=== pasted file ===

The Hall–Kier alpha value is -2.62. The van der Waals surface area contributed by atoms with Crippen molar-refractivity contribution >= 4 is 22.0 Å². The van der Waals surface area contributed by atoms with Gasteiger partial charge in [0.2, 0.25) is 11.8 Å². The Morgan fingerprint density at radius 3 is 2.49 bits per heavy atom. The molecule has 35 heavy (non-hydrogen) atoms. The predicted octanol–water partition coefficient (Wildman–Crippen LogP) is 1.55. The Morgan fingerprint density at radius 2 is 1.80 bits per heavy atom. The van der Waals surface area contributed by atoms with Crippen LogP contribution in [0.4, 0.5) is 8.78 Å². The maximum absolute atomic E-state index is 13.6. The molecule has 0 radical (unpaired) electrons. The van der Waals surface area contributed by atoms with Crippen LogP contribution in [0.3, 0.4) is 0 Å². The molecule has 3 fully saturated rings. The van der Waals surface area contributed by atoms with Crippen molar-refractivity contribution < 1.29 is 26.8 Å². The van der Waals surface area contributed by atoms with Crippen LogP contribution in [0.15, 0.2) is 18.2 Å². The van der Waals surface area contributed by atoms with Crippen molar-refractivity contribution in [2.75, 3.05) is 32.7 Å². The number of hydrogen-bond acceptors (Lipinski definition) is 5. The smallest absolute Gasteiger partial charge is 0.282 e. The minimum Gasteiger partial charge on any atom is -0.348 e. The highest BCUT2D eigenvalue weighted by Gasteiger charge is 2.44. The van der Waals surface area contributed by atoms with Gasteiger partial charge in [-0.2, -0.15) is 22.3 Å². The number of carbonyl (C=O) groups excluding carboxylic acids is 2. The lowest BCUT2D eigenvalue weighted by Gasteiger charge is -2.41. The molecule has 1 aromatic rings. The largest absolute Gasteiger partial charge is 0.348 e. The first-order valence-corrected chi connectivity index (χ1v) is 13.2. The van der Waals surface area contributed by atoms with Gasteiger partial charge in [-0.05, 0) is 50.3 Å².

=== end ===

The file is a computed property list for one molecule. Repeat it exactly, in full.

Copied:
The Hall–Kier alpha value is -2.62. The van der Waals surface area contributed by atoms with Crippen molar-refractivity contribution >= 4 is 22.0 Å². The van der Waals surface area contributed by atoms with Gasteiger partial charge in [0.2, 0.25) is 11.8 Å². The Morgan fingerprint density at radius 3 is 2.49 bits per heavy atom. The molecule has 35 heavy (non-hydrogen) atoms. The predicted octanol–water partition coefficient (Wildman–Crippen LogP) is 1.55. The Morgan fingerprint density at radius 2 is 1.80 bits per heavy atom. The van der Waals surface area contributed by atoms with Crippen LogP contribution in [0.4, 0.5) is 8.78 Å². The maximum absolute atomic E-state index is 13.6. The molecule has 0 radical (unpaired) electrons. The van der Waals surface area contributed by atoms with Crippen LogP contribution in [0.3, 0.4) is 0 Å². The molecule has 3 fully saturated rings. The van der Waals surface area contributed by atoms with Crippen molar-refractivity contribution < 1.29 is 26.8 Å². The van der Waals surface area contributed by atoms with Crippen LogP contribution in [0.15, 0.2) is 18.2 Å². The van der Waals surface area contributed by atoms with Crippen molar-refractivity contribution in [2.75, 3.05) is 32.7 Å². The number of hydrogen-bond acceptors (Lipinski definition) is 5. The smallest absolute Gasteiger partial charge is 0.282 e. The minimum Gasteiger partial charge on any atom is -0.348 e. The highest BCUT2D eigenvalue weighted by Gasteiger charge is 2.44. The van der Waals surface area contributed by atoms with Gasteiger partial charge in [-0.2, -0.15) is 22.3 Å². The number of carbonyl (C=O) groups excluding carboxylic acids is 2. The lowest BCUT2D eigenvalue weighted by Gasteiger charge is -2.41. The molecule has 1 aromatic rings. The largest absolute Gasteiger partial charge is 0.348 e. The first-order valence-corrected chi connectivity index (χ1v) is 13.2. The van der Waals surface area contributed by atoms with Gasteiger partial charge in [-0.05, 0) is 50.3 Å².